50 LIBROS/ 50 BOOKS: Mujeres y sus historias.
“… Anyway, those were catastrophes”
EL PASO – This experiment of writing every week about books written by women or with intense female characters has been quite a journey for me. It has forced me to read more, to re-read more, to write more and, obviously, to become more aware of what good stories are made of. I have sat in different places to read, I have listened to different music to write. I have learned about the different techniques used by authors to create that so called fictional world. Therefore I feel ready now to talk about a novel that has it all: women, journeys, places, personal catastrophes, music and the mixture of it all.
A Visit from the Goon Squad by Jennifer Egan is one of those rare pieces of narrative based upon narrative. Let’s say this is the story of a group of friends from A to B, or something like that. Divided in two parts – A and B – and subdivided in thirteen episodes, A visit from the goon squad travels back and forth in the lives of a series of characters that share a past, a present or a future. Egan found inspiration in two of the most important pieces of modern and contemporary art: Proust’s À la Recherche du Temps Perdu, and HBO’s The Sopranos, at first sight this might not make sense but believe me: it does! No, there are no sweet madeleines or New Jersey’s cosa nostra in it, there is something far more important: memory and bonding.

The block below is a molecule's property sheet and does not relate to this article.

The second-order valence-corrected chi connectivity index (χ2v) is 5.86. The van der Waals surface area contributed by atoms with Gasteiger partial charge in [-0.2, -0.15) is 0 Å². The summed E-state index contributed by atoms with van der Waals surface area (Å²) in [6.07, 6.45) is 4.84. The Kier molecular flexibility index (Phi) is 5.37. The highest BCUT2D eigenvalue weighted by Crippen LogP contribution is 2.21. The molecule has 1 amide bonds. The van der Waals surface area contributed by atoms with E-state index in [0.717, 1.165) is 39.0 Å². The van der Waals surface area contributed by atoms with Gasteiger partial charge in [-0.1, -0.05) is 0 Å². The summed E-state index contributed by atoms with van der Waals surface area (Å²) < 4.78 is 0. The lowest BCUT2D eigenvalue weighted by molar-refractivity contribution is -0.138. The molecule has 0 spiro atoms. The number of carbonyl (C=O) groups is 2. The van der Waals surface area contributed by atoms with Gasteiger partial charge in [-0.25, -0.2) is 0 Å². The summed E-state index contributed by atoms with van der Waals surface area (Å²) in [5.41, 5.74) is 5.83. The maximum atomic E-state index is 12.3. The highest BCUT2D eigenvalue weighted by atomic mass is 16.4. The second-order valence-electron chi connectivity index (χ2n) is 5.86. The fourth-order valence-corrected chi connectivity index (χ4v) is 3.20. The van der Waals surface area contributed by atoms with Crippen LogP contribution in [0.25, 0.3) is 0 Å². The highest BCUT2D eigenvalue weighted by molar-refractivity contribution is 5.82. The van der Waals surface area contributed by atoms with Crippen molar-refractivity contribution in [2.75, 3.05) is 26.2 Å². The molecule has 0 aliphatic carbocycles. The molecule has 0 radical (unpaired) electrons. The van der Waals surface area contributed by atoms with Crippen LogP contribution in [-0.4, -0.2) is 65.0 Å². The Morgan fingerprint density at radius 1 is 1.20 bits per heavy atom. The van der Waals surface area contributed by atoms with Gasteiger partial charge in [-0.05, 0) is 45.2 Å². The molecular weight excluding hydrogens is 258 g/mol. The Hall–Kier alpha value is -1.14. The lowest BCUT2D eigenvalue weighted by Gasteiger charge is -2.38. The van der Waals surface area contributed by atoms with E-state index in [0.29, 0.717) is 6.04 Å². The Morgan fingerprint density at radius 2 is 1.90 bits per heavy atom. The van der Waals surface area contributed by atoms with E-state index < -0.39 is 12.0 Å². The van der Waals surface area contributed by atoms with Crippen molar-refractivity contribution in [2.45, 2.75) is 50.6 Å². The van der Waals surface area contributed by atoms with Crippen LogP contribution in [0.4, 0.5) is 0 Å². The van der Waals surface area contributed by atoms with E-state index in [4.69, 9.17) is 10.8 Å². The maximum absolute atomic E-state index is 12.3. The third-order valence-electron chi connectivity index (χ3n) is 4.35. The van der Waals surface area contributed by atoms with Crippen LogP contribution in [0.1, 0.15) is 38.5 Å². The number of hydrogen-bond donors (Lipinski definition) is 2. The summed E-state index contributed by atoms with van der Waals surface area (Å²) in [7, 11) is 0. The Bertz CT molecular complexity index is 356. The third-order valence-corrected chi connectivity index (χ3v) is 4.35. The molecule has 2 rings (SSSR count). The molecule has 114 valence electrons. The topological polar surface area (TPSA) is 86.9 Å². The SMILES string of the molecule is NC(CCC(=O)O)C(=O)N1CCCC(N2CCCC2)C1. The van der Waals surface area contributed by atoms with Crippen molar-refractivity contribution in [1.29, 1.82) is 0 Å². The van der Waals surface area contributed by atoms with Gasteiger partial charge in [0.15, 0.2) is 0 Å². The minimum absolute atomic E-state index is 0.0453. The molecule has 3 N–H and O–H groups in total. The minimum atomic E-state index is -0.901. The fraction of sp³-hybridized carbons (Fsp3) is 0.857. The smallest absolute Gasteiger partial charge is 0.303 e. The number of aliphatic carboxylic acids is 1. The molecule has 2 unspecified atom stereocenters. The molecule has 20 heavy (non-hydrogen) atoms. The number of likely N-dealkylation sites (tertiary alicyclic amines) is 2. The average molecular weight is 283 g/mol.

Egan’s starting point is a band called the Flaming Dildos, the members of the band and the friends of the members of the band and the friends of the friends of the members of this band become the characters whose lives we are to follow. As readers we get the chance to read what happened from A to B in the lives of Rhea, Jocelyn, Lou, Bennie, Scottie, Sasha and many other characters. A Visit from the Goon Squad can be read both as a novel or as a short story collection because each vignette moves independently from the rest and, at the same time, is intertwined to another. One contains the other. One catastrophe after another, isn’t that what life is sometimes about? What outstands here is how the variety of characters and their variety of experiences are interlocked making one big story. The statement, if one, is that the individual makes the collective.
Author’s note: A Visit from the Goon Squad won the National Book Critics Circle Award in 2010, the 2011 Pulitzer Prize and was a finalist in the Pen/Faulkner Award. HBO is working on its adaptation for a TV series.